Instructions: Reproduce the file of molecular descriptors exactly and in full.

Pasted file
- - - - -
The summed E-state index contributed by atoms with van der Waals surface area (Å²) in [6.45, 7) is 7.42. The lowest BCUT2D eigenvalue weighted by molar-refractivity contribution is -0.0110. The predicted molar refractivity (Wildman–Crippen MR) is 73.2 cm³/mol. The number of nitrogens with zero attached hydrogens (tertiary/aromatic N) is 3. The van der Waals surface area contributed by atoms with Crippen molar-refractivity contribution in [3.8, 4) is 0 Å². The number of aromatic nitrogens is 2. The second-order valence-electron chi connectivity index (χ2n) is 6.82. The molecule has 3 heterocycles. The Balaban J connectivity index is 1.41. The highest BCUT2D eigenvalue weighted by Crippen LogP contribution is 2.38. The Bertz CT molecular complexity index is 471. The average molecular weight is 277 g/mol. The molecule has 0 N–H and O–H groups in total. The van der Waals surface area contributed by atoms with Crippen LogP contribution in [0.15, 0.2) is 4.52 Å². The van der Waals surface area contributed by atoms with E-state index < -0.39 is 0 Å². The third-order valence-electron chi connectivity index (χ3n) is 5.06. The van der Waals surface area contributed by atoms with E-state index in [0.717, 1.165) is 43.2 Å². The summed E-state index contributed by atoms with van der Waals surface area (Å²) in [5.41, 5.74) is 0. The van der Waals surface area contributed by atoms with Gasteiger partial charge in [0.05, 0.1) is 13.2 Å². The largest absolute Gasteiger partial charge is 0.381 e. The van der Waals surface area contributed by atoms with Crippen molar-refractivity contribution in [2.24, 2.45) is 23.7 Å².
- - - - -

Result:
The summed E-state index contributed by atoms with van der Waals surface area (Å²) in [6.45, 7) is 7.42. The lowest BCUT2D eigenvalue weighted by molar-refractivity contribution is -0.0110. The predicted molar refractivity (Wildman–Crippen MR) is 73.2 cm³/mol. The number of nitrogens with zero attached hydrogens (tertiary/aromatic N) is 3. The van der Waals surface area contributed by atoms with Crippen molar-refractivity contribution in [3.8, 4) is 0 Å². The number of aromatic nitrogens is 2. The second-order valence-electron chi connectivity index (χ2n) is 6.82. The molecule has 3 heterocycles. The Balaban J connectivity index is 1.41. The highest BCUT2D eigenvalue weighted by Crippen LogP contribution is 2.38. The Bertz CT molecular complexity index is 471. The average molecular weight is 277 g/mol. The molecule has 0 N–H and O–H groups in total. The van der Waals surface area contributed by atoms with Crippen LogP contribution in [0.15, 0.2) is 4.52 Å². The van der Waals surface area contributed by atoms with E-state index < -0.39 is 0 Å². The third-order valence-electron chi connectivity index (χ3n) is 5.06. The van der Waals surface area contributed by atoms with E-state index in [0.717, 1.165) is 43.2 Å². The summed E-state index contributed by atoms with van der Waals surface area (Å²) in [5.41, 5.74) is 0. The van der Waals surface area contributed by atoms with Gasteiger partial charge in [0.05, 0.1) is 13.2 Å². The largest absolute Gasteiger partial charge is 0.381 e. The van der Waals surface area contributed by atoms with Crippen molar-refractivity contribution in [2.24, 2.45) is 23.7 Å².